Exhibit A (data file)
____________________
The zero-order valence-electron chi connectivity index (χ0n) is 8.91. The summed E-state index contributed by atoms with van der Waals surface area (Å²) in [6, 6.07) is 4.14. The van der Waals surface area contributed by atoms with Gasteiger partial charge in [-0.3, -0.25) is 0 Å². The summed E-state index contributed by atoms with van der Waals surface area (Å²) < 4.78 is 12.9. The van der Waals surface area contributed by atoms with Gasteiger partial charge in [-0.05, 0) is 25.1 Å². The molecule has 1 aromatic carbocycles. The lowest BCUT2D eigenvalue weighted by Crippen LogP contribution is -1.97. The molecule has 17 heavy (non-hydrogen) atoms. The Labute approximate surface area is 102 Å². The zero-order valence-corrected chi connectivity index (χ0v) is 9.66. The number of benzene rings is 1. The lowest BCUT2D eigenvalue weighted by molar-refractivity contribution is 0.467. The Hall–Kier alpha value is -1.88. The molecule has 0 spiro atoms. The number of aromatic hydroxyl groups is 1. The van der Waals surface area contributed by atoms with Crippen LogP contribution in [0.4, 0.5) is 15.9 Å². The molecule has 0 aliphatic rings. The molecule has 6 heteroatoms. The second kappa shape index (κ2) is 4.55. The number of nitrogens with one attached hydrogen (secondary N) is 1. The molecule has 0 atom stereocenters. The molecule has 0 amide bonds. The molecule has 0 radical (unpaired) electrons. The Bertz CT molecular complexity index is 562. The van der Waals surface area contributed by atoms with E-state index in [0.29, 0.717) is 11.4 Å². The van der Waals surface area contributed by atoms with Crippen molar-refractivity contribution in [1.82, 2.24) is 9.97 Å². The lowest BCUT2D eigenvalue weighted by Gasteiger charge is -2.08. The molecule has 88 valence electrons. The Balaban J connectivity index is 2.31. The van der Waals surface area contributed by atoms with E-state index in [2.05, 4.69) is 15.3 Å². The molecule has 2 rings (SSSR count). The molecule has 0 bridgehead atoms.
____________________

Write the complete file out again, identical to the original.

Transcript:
The zero-order valence-electron chi connectivity index (χ0n) is 8.91. The summed E-state index contributed by atoms with van der Waals surface area (Å²) in [6, 6.07) is 4.14. The van der Waals surface area contributed by atoms with Gasteiger partial charge in [-0.3, -0.25) is 0 Å². The summed E-state index contributed by atoms with van der Waals surface area (Å²) < 4.78 is 12.9. The van der Waals surface area contributed by atoms with Gasteiger partial charge in [-0.05, 0) is 25.1 Å². The molecule has 1 aromatic carbocycles. The lowest BCUT2D eigenvalue weighted by Crippen LogP contribution is -1.97. The molecule has 17 heavy (non-hydrogen) atoms. The Labute approximate surface area is 102 Å². The zero-order valence-corrected chi connectivity index (χ0v) is 9.66. The number of benzene rings is 1. The lowest BCUT2D eigenvalue weighted by molar-refractivity contribution is 0.467. The Hall–Kier alpha value is -1.88. The molecule has 0 spiro atoms. The number of aromatic hydroxyl groups is 1. The van der Waals surface area contributed by atoms with Crippen LogP contribution in [0.4, 0.5) is 15.9 Å². The molecule has 0 aliphatic rings. The molecule has 6 heteroatoms. The second kappa shape index (κ2) is 4.55. The number of nitrogens with one attached hydrogen (secondary N) is 1. The molecule has 0 atom stereocenters. The molecule has 0 amide bonds. The molecule has 0 radical (unpaired) electrons. The Bertz CT molecular complexity index is 562. The van der Waals surface area contributed by atoms with E-state index in [0.29, 0.717) is 11.4 Å². The van der Waals surface area contributed by atoms with Crippen molar-refractivity contribution in [1.82, 2.24) is 9.97 Å². The lowest BCUT2D eigenvalue weighted by Gasteiger charge is -2.08. The molecule has 88 valence electrons. The Balaban J connectivity index is 2.31. The van der Waals surface area contributed by atoms with E-state index in [2.05, 4.69) is 15.3 Å². The molecule has 2 rings (SSSR count). The molecule has 0 bridgehead atoms.